Here’s something else you should remember. Despite the big decline, the market is only back to where it was in Mid-October ’19. If you were invested in a reasonable fund, let’s say one that has a risk rating of 4, you’re probably only back to the level you were at four and a half months ago.
Keep reminding yourself you’re in this for the long haul, and corrections in the market take place all the time, this one is just getting more airtime because of the underlying reason, which is an infectious disease that is spreading throughout the world and taking the lives of those who are already sick with underlying illnesses.
Even if you’re coming close to retirement, you’re still in this for the long run. The plan is to continue living for the next 25 or 30 years. And that’s plenty of time for your fund, which should be only partially exposed to equities, to bounce back from declines like this one.
I read an excellent analysis of the Coronavirus virus last week by a very well respected equity strategist in the US, and what he thought its impact on markets would be. He said that while he didn’t want to diminish the seriousness of the virus, and how people’s lives are being lost because of it, he didn’t believe the negative impact would last very long.
His reasoning was, from an economic perspective, viruses, natural disasters, assassinations etc. represent demand deferred, not demand destroyed. Which means, the coronavirus may disrupt the supply chain for things like the iPhone, meaning the newest version may not be released in September, but if it comes out in December, people are still going to buy it, just later than planned.
The goal of most people is to save money that will grow over time, outpaces inflation, and never goes to zero, and being invested in a well-diversified managed fund is generally the best way to achieve that goal.
If you’re still confused and don’t know what to do, reach out to someone with experience, who can talk you through the anxiety you could be feeling, which is perfectly normal by the way. And if you’ll sleep better by moving some of your portfolio into cash or bonds, then do so. But I’d caution you against making big changes. Don’t forget being invested in the stock market is a good thing, it’s your protection against inflation.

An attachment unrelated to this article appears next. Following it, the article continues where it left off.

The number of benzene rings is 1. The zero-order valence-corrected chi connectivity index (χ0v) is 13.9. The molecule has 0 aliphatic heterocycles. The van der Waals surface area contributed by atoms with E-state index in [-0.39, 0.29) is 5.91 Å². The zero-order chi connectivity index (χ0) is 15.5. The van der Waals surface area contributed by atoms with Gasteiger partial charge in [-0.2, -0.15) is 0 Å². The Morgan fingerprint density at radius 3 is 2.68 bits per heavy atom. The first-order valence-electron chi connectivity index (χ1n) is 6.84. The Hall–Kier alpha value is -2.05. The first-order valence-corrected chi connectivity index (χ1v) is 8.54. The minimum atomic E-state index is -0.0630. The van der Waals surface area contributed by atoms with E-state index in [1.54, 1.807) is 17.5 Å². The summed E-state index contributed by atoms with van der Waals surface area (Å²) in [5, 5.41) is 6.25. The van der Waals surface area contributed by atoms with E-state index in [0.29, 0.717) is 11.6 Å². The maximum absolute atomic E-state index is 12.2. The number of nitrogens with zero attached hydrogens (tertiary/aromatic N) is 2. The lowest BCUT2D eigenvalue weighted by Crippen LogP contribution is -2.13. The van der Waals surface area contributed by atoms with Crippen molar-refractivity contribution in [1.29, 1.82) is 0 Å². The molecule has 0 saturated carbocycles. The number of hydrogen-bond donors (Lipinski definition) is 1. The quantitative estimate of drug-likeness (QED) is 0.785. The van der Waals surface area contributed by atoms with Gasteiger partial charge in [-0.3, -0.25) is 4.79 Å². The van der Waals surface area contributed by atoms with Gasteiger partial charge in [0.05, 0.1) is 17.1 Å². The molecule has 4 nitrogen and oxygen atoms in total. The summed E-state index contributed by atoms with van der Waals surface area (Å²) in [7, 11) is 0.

If markets fall by another 5% or 10% and they flatline for a while, when they start to rise again, their values are likely to be greater than the average price you paid for them over the past decade, and again that’s something that can be lost on people.
Finally, I want to put this reduction into perspective and run some numbers for you, because I’m hoping once you see them, you mightn’t feel as bad as you may have last week.
If you earn €50,000 and started a pension five years ago where your employer contributed 5% of your salary and you matched it, and assuming you earned a modest growth of 5% per annum, the amount in your pension fund would now be €28,408.
The amount you personally contributed each month after tax relief was €125. Which means over that five-year period, your input was €7,500.
But, through a combination of an employers’ contribution, annual growth and tax relief, the amount in your fund grew by €20,908.
So, over five years, you’ve effectively achieved a growth of 279%, because that’s what it would take turn €7,500 (the cost to you) into €28,408.
Okay, your fund may have gone down in value by 10% because of the coronavirus, meaning your fund reduced in value by €2,841. But don’t forget, in this example you’ve only personally contributed €7,500 so you’re still up €18,067 which is an increase of 241% over five years.
So, you can look at this impact in two ways (a) be upset that your fund has gone down in value by 10% or (b) be happy that even though markets are down, your fund has still grown by 241% over the past five years, when you consider the actual amount you put in.
And if you didn’t have any employer contributions, you’re still up 170% over the past five years, even with this recent fall.
You can run the same scenario for people who have been contributing for 35 years, and they’re still way ahead of what they’ve personally contributed, which is sometimes forgotten by people. But unfortunately, it’s just the way we are, because losses make us feel worse than gains make us feel better by a factor of 2:1.
I’ll leave you with a wise comment by the great Jim Rohn, a superb motivational speaker and author, who used to say when he was alive, that good news usually follows bad news.
And, we are in a period of bad news with the Covid19 outbreak, and markets are reacting negatively. But as I said already, history is full of disasters, but here’s the thing: markets recover and I’ve sure the same will happen in this instance.